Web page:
Behold, God’s dwelling is with men. (Rev: 21-3) This line from Revelations, where we look to the consummation of all time, when the elect will be united with God eternally, also reminds us of the Holy Eucharist, that God Himself has been dwelling with men ever since the Incarnation. And after His passion and death, after His Resurrection and ascension, He still remained with us, ever since the institution of the Holy Eucharist. As a soul consecrated particularly to adoration of Jesus in the Most Blessed Sacrament, Mother Angelica spent the last 72 years of her life dwelling with God, adoring His Real Presence. And it is this love of the Holy Eucharist that transformed her – or rather, which opened her heart to be transformed by God’s grace and love.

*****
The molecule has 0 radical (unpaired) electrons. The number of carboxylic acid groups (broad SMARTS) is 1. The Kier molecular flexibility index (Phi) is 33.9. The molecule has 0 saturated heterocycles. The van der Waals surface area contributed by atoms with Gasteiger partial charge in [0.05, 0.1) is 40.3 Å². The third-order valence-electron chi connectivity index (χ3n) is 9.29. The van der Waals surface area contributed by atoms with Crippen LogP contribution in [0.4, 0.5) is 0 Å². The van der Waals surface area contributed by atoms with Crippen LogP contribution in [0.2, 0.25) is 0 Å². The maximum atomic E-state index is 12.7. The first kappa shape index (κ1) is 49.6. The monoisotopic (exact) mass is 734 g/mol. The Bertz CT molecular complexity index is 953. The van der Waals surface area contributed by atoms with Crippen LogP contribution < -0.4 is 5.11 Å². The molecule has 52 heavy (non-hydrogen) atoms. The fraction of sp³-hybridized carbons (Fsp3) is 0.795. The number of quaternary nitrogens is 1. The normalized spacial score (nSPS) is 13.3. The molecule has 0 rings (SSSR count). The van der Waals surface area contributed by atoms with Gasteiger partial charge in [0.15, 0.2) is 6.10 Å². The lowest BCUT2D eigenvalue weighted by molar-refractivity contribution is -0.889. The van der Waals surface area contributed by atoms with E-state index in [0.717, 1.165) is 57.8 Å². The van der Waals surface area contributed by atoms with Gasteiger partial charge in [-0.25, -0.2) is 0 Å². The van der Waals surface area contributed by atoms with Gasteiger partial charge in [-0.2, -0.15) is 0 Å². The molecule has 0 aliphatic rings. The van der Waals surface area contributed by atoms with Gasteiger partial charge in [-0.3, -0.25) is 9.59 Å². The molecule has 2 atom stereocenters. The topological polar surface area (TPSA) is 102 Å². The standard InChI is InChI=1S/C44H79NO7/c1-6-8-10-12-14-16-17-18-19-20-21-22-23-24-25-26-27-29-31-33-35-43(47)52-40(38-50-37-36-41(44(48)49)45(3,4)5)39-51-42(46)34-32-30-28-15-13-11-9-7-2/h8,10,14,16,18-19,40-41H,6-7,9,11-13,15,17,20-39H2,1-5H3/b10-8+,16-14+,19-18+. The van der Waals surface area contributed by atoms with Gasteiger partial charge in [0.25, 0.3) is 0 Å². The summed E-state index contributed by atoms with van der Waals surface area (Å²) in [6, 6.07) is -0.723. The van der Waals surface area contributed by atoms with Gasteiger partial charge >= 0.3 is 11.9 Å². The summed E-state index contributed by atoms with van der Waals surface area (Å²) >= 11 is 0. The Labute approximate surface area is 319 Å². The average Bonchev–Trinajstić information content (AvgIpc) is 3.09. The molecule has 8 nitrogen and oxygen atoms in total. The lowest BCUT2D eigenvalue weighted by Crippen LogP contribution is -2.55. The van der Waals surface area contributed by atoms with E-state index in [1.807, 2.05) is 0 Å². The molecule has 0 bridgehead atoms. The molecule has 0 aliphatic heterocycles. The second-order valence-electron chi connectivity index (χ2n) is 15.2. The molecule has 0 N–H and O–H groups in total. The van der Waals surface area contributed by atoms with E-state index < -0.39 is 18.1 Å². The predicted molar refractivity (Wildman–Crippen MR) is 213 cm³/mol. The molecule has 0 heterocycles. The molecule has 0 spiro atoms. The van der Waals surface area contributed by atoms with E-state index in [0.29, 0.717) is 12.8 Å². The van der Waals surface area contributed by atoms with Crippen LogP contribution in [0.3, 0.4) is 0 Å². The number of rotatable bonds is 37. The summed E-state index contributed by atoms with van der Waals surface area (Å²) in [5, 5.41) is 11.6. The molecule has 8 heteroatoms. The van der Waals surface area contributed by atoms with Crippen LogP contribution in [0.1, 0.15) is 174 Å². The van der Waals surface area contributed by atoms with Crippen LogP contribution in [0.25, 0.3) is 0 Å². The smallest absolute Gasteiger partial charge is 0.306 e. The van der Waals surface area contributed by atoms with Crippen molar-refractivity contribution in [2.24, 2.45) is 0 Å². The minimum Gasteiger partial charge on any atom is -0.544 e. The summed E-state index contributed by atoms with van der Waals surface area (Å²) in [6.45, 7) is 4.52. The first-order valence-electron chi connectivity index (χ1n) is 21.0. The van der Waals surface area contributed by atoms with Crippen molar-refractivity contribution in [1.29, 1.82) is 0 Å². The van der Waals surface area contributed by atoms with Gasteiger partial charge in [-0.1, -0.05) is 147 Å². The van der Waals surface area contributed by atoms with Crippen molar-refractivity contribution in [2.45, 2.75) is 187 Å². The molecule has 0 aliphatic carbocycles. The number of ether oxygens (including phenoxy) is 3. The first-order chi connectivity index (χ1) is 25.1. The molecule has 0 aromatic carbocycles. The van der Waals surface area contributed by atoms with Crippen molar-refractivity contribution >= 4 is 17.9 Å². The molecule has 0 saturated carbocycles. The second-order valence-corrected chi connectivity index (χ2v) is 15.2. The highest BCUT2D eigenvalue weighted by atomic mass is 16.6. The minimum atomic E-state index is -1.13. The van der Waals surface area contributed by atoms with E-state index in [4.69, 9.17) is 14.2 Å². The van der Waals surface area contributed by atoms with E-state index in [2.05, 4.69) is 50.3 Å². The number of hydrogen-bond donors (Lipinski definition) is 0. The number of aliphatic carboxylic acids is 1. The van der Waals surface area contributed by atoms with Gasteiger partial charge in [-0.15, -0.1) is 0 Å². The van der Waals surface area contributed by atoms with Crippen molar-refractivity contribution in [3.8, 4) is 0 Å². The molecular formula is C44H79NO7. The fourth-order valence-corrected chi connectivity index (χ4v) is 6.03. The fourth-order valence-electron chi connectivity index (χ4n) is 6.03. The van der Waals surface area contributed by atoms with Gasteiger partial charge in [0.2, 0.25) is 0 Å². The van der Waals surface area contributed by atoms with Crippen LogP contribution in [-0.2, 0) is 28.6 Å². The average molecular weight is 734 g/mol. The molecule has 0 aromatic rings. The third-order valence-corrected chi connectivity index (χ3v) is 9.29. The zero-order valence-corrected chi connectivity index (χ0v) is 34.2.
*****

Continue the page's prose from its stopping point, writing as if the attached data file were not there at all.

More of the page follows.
Behold, I make all things new. (Rev 21:5) This is one of my favorite verses from all of sacred scripture because of the hope it offers. The Creator of all things, from the Milky Way and Jupiter down to the tiniest diatom and quark, wants to make of us a new creation as well. He has the power, if we do not resist Him, to make each one of us a new creature, a beautiful reflection of His sacrificial self-gift, a holy temple where He longs to dwell – and not just dwell, but reign. Mother Angelica could touch so many lives around the globe because she let God touch the deepest recesses of her soul, because she allowed Him to do His work of healing and restoration and transformation. Holiness doesn’t make for a person with whom we always agree, with whom we always get along, who always behaves as we think they should – holiness makes for a person whose virtue is heroic, a soul who holds nothing of themselves back from God, a soul who pours themselves out like a libation for others out of love for God – down to the very last drop. This, I have no doubt, is what Mother Angelica possessed: heroic virtue, fierce love for God, especially for her Eucharistic Spouse, a desire to suffer so that she could be more closely conformed to Jesus, and so that she could win many, many souls for heaven. I pray that I may have a share of that same love and courage in my own heart. To defend her vulnerable and humble God, so helpless in the consecrated Host, was something that was second nature to Mother. She wouldn’t think twice about defending Our Lord’s Real Presence, no matter to whom she was speaking, no matter how important or unimportant their position. Jesus always came first, and it’s this grace for which I pray: “My Eucharistic Lord, grant me a double portion of Mother Angelica’s love for You!”